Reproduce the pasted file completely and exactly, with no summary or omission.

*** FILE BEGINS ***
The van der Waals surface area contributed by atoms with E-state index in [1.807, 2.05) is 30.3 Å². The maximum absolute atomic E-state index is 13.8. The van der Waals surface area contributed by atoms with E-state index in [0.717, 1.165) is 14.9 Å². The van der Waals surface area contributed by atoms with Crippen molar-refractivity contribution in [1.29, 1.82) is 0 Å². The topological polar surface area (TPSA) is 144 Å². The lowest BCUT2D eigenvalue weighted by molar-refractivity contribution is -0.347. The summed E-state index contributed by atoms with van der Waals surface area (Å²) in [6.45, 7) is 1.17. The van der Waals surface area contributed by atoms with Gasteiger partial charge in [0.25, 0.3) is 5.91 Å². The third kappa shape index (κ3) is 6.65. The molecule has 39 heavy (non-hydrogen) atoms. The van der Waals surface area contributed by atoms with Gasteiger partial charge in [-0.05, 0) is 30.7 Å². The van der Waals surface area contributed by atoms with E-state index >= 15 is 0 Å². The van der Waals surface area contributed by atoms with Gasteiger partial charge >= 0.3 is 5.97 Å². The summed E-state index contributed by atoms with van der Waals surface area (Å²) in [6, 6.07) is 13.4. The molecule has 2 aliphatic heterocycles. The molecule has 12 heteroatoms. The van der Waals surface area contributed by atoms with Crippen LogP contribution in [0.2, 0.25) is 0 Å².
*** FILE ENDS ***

The van der Waals surface area contributed by atoms with E-state index in [1.807, 2.05) is 30.3 Å². The maximum absolute atomic E-state index is 13.8. The van der Waals surface area contributed by atoms with E-state index in [0.717, 1.165) is 14.9 Å². The van der Waals surface area contributed by atoms with Crippen molar-refractivity contribution in [1.29, 1.82) is 0 Å². The topological polar surface area (TPSA) is 144 Å². The lowest BCUT2D eigenvalue weighted by molar-refractivity contribution is -0.347. The summed E-state index contributed by atoms with van der Waals surface area (Å²) in [6.45, 7) is 1.17. The van der Waals surface area contributed by atoms with Gasteiger partial charge in [0.25, 0.3) is 5.91 Å². The third kappa shape index (κ3) is 6.65. The molecule has 39 heavy (non-hydrogen) atoms. The van der Waals surface area contributed by atoms with Gasteiger partial charge in [-0.05, 0) is 30.7 Å². The van der Waals surface area contributed by atoms with E-state index >= 15 is 0 Å². The van der Waals surface area contributed by atoms with Gasteiger partial charge >= 0.3 is 5.97 Å². The summed E-state index contributed by atoms with van der Waals surface area (Å²) in [6, 6.07) is 13.4. The molecule has 2 aliphatic heterocycles. The molecule has 12 heteroatoms. The van der Waals surface area contributed by atoms with Crippen LogP contribution in [0.2, 0.25) is 0 Å².